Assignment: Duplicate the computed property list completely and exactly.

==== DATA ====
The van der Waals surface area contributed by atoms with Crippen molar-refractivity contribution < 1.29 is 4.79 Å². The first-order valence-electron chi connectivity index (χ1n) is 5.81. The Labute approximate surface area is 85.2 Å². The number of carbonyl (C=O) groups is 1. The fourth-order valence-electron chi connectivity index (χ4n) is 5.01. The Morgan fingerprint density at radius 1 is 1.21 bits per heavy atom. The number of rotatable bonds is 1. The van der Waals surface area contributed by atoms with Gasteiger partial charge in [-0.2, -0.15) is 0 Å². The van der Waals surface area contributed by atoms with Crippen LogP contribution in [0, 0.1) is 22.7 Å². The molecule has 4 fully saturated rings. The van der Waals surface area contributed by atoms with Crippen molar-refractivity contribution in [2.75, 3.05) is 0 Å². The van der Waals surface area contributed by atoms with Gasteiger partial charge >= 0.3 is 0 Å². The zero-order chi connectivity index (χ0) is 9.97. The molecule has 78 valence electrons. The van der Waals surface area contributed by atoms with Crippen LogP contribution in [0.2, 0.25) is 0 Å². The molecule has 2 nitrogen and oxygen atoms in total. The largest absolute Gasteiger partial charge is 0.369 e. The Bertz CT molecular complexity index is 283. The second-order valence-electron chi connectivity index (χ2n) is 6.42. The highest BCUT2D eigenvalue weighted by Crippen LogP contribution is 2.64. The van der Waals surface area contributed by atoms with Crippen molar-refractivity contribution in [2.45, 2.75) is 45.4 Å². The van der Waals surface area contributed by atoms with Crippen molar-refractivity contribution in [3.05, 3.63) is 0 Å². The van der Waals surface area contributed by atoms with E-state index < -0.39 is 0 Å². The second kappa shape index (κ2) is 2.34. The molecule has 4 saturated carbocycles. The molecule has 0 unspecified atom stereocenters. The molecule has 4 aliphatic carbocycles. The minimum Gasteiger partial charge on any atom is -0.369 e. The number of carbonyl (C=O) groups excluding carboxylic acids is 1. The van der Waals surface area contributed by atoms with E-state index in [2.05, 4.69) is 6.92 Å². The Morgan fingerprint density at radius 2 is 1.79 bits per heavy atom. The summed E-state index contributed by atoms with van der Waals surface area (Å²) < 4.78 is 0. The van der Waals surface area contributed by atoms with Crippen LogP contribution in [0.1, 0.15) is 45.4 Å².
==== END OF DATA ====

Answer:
The van der Waals surface area contributed by atoms with Crippen molar-refractivity contribution < 1.29 is 4.79 Å². The first-order valence-electron chi connectivity index (χ1n) is 5.81. The Labute approximate surface area is 85.2 Å². The number of carbonyl (C=O) groups is 1. The fourth-order valence-electron chi connectivity index (χ4n) is 5.01. The Morgan fingerprint density at radius 1 is 1.21 bits per heavy atom. The number of rotatable bonds is 1. The van der Waals surface area contributed by atoms with Gasteiger partial charge in [-0.2, -0.15) is 0 Å². The van der Waals surface area contributed by atoms with Crippen LogP contribution in [0, 0.1) is 22.7 Å². The molecule has 4 fully saturated rings. The van der Waals surface area contributed by atoms with Crippen molar-refractivity contribution in [2.75, 3.05) is 0 Å². The van der Waals surface area contributed by atoms with Gasteiger partial charge >= 0.3 is 0 Å². The zero-order chi connectivity index (χ0) is 9.97. The molecule has 78 valence electrons. The van der Waals surface area contributed by atoms with Crippen LogP contribution in [0.2, 0.25) is 0 Å². The molecule has 2 nitrogen and oxygen atoms in total. The largest absolute Gasteiger partial charge is 0.369 e. The Bertz CT molecular complexity index is 283. The second-order valence-electron chi connectivity index (χ2n) is 6.42. The highest BCUT2D eigenvalue weighted by Crippen LogP contribution is 2.64. The van der Waals surface area contributed by atoms with Crippen molar-refractivity contribution in [2.45, 2.75) is 45.4 Å². The van der Waals surface area contributed by atoms with Crippen molar-refractivity contribution in [3.05, 3.63) is 0 Å². The van der Waals surface area contributed by atoms with E-state index < -0.39 is 0 Å². The second kappa shape index (κ2) is 2.34. The molecule has 4 saturated carbocycles. The molecule has 0 unspecified atom stereocenters. The molecule has 4 aliphatic carbocycles. The minimum Gasteiger partial charge on any atom is -0.369 e. The number of carbonyl (C=O) groups excluding carboxylic acids is 1. The van der Waals surface area contributed by atoms with E-state index in [2.05, 4.69) is 6.92 Å². The Morgan fingerprint density at radius 2 is 1.79 bits per heavy atom. The summed E-state index contributed by atoms with van der Waals surface area (Å²) < 4.78 is 0. The van der Waals surface area contributed by atoms with Crippen LogP contribution in [0.1, 0.15) is 45.4 Å².